It has been proposed that the ESCRT-III proteins CHMP4B and CHMP2B may contribute to the piecemeal turnover of specific Nups during NPC aging [25]. Although we do not observe nuclear CHMP4B and CHMP2B pathology in C9orf72 ALS/FTD or sALS human neurons (Figs. 1, 2), we cannot rule out the possibility that the cytoplasmic functions of these ESCRT-III proteins are impaired in ALS pathogenesis. As the ESCRT-III pathway has been implicated in multiple cytoplasmic cellular processes including exosomal and endosomal trafficking and neuronal pruning [17, 29], future studies are necessary to evaluate the extent of ESCRT-III dysfunction in ALS and related neurodegenerative diseases. Further, given that a nuclear signal can be detected for CHMP4B and CHMP2B (Figs. 1, 2, Additional file 1: S1) it remains possible that although overall levels are unchanged, these proteins may functionally contribute to Nup degradation and homeostasis in aging neurons. Interestingly, CHMP2B mutations have been identified as causative of FTD [21]. These mutations are thought to impair the cytoplasmic endosomal and lysosomal functions of CHMP2B [1, 11, 14, 19, 27, 28]. Future studies are necessary to evaluate NPC homeostasis in the context of CHMP4B and/or CHMP2B knockdown in human neurons and in the context of CHMP2B mutations.

Conclusions

Collectively, our data suggest that like CHMP7 [4], the nuclear expression of the ESCRT-III protein VPS4 is pathologically increased in C9orf72 and sALS human neurons. However, the nuclear localization, distribution, and expression of the ESCRT-III pathway proteins CHMP4B and CHMP2B is unaffected in C9orf72 ALS/FTD and sALS human neurons. Moreover, impairment of VPS4 function does not alleviate NPC injury and knockdown of VPS4 is toxic in C9orf72 and sALS iPSNs. While the disease associated increase in nuclear levels of VPS4 is dependent upon nuclear accumulation of CHMP7, this data is in stark contrast to our previous report defining the therapeutic potential for CHMP7 knockdown in the mitigation of multiple neuronal pathophysiological defects [4]. Thus, together, these data highlight the necessity for therapeutic targeting of the most upstream events in this early and prominent neurodegenerative cascade.

Availability of data and material

All iPSC lines are available from the Cedars Sinai Answer ALS cell line bank (https://www.cedars-sinai.edu/Research/Research-Cores/Induced-Pluripotent-Stem-Cell-Core-/Answer-ALS-Project.aspx) or through the Answer ALS Data portal (https://dataportal.answerals.org/home).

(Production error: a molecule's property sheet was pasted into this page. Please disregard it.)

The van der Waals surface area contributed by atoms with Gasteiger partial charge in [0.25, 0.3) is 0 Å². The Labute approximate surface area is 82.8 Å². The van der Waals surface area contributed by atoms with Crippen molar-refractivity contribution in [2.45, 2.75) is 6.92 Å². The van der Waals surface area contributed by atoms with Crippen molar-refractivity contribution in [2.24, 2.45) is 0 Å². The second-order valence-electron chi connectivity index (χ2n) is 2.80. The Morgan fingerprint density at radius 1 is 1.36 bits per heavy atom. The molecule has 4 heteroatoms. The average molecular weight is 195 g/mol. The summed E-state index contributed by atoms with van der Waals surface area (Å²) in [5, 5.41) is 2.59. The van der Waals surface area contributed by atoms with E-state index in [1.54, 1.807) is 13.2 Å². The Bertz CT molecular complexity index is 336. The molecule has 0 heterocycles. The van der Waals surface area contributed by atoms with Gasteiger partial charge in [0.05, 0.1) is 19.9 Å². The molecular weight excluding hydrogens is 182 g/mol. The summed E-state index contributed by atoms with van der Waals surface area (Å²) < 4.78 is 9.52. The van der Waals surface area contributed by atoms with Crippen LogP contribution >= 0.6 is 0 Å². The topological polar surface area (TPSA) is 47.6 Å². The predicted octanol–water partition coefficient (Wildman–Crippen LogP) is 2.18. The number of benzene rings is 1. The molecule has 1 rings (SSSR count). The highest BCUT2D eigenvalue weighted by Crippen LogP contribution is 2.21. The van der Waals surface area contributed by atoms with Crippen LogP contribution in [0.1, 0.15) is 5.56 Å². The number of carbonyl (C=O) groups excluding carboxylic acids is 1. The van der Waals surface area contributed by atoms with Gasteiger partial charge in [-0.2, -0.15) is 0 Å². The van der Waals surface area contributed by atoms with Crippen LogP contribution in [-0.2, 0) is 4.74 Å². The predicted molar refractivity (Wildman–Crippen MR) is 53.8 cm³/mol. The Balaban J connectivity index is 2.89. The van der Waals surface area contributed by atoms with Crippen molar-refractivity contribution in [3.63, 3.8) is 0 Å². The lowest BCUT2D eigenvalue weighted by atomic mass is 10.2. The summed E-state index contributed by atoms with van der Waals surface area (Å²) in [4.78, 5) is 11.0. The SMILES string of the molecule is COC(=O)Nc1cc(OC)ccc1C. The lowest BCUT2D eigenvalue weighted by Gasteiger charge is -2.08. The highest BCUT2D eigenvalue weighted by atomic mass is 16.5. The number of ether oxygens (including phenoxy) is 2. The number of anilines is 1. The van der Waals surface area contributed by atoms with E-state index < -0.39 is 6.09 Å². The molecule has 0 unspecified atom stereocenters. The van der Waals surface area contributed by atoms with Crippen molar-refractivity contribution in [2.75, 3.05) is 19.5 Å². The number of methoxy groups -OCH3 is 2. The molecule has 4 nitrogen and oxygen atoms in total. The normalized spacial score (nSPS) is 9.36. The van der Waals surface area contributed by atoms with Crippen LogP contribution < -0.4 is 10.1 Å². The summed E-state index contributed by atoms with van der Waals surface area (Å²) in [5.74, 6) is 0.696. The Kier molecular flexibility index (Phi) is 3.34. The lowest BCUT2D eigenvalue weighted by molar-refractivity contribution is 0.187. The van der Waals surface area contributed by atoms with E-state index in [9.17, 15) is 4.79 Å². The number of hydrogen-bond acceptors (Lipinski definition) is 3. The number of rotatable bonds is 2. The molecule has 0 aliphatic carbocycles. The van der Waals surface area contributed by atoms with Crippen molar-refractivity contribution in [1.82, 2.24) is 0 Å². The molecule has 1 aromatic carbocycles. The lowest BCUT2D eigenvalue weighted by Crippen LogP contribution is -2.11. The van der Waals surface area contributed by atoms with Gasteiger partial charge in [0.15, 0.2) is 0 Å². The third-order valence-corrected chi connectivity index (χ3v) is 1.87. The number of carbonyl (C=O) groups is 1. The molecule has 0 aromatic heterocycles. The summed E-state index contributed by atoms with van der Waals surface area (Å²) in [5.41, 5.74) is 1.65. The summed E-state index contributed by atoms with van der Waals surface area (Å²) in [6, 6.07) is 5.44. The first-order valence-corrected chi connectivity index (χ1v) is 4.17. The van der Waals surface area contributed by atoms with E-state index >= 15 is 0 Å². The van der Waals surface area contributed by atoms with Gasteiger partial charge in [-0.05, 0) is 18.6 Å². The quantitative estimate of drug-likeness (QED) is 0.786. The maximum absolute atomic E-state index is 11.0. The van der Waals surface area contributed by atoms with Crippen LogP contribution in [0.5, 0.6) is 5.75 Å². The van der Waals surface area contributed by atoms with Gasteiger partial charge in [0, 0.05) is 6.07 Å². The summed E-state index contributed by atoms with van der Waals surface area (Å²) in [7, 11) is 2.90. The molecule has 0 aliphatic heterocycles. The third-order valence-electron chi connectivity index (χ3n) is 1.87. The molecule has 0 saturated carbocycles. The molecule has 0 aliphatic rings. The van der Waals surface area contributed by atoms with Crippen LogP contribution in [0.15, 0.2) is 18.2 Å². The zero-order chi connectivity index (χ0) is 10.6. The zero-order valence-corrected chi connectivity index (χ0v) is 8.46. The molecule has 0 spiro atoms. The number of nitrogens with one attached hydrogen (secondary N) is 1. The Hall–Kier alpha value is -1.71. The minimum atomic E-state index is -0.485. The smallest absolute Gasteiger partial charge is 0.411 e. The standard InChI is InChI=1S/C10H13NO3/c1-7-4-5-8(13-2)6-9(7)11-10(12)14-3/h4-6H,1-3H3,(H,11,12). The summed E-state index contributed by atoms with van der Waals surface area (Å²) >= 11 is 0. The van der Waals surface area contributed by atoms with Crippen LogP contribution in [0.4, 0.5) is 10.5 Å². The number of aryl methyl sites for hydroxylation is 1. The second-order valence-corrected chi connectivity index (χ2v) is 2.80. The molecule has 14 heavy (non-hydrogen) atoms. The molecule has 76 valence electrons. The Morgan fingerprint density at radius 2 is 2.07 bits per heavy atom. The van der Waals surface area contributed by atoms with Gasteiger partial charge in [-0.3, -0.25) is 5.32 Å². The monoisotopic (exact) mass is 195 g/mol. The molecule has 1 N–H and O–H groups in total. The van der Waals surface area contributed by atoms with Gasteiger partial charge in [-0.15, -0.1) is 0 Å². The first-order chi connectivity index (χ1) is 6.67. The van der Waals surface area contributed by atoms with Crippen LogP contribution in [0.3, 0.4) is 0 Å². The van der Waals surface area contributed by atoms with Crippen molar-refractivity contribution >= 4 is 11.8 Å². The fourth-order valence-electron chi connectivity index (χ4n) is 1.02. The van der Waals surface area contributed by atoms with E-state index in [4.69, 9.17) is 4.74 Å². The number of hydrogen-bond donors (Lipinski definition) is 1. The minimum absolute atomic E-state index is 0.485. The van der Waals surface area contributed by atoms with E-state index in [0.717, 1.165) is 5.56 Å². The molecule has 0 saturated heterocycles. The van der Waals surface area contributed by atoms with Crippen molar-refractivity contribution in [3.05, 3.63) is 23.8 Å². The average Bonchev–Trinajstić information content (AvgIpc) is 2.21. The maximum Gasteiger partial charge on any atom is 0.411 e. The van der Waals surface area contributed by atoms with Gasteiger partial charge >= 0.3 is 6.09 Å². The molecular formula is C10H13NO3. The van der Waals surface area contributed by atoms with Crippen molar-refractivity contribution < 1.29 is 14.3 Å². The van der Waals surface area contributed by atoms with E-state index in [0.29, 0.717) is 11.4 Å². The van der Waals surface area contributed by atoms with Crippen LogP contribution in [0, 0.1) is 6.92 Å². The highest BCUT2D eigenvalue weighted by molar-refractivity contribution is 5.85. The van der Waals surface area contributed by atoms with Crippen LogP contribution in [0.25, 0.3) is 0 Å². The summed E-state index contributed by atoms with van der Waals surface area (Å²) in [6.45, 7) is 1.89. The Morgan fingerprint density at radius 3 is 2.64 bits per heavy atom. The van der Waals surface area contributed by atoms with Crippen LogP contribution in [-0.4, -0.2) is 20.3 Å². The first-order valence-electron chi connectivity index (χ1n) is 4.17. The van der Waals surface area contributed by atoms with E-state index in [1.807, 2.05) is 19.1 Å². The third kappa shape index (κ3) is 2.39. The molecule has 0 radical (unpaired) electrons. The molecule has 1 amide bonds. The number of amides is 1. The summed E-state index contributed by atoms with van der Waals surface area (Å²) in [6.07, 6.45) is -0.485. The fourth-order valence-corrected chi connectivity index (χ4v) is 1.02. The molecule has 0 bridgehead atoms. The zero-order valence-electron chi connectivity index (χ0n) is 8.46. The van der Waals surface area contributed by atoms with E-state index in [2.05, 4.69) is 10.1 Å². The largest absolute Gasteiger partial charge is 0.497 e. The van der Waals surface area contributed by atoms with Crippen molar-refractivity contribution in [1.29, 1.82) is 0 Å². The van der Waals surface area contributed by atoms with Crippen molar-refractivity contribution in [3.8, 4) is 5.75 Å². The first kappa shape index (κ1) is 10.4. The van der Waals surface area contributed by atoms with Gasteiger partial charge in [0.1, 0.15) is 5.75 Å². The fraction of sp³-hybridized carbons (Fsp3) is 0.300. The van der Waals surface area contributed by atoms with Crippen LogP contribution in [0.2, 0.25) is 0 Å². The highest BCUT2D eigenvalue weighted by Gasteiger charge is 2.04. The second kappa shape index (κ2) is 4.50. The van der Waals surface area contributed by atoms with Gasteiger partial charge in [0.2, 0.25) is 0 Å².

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Acknowledgements

We thank the ALS patients and their families for essential contributions to this research and the Target ALS Human Postmortem Tissue Core for providing postmortem human tissue.

Funding

This work was supported by the ALSA Milton Safenowitz Postdoctoral Fellowship and NIH (K99NS123242) toANC, along with funding from NIH-NINDS (NS099114; NS094239; AG057623), Department of Defense, The Robert Packard Center for ALS Research Answer ALS Program, ALS Finding a Cure, ALS Association, Muscular Dystrophy Association, F Prime, and the Chan Zuckerberg Initiative to JDR.

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Contributions

Conceived and designed the experiments: ANC. Performed the experiments: ANC. Analyzed the data: ANC and JDR. Contributed reagents and materials: ANC and JDR. Wrote the manuscript: ANC and JDR.

Corresponding author

Correspondence to Jeffrey D. Rothstein.

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All autopsy tissue specimens and iPSC lines were collected or generated under an approved Johns Hopkins Institutional Review Board approval and/or patient and family consent.

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The authors declare no competing financial interests.

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Supplementary Information

Additional file 1

: Figure 1 Related to Figure 1: The expression of VPS4 is increased in C9orf72 and sALS iPSN nuclei but not whole iPSN lysates. (a-d) Western blot (a) and quantification (b-d) for CHMP4B (a-b), CHMP2B (a, c), and VPS4 (a, d) expression in control, C9orf72, and sALS iPSN lysates. Antibodies as indicated on right, genotype as indicated on bottom. GAPDH was used as a loading control. n = 4 control, 4 C9orf72, and 4 sALS iPSC lines. One-way ANOVA with Tukey’s multiple comparison test was used to calculate statistical significance. (e-h) Western blot (e) and quantification (f-h) for CHMP4B (e-f), CHMP2B (e, g), and VPS4 (e, h) expression in nuclei isolated from control, C9orf72, and sALS iPSNs. Antibodies as indicated on right, genotype as indicated on bottom. Lamin B1 was used as a loading control. n = 4 control, 4 C9orf72, and 4 sALS iPSC lines. One-way ANOVA with Tukey’s multiple comparison test was used to calculate statistical significance. ** p < 0.01.

Additional file 2.

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Coyne, A.N., Rothstein, J.D. The ESCRT-III protein VPS4, but not CHMP4B or CHMP2B, is pathologically increased in familial and sporadic ALS neuronal nuclei. acta neuropathol commun 9, 127 (2021). https://doi.org/10.1186/s40478-021-01228-0

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Keywords

  • Nucleoporins
  • POM121
  • Nuclear pore complex
  • ALS
  • FTD
  • CHMP7
  • ESCRT-III
  • VPS4
  • CHMP2B
  • CHMP4B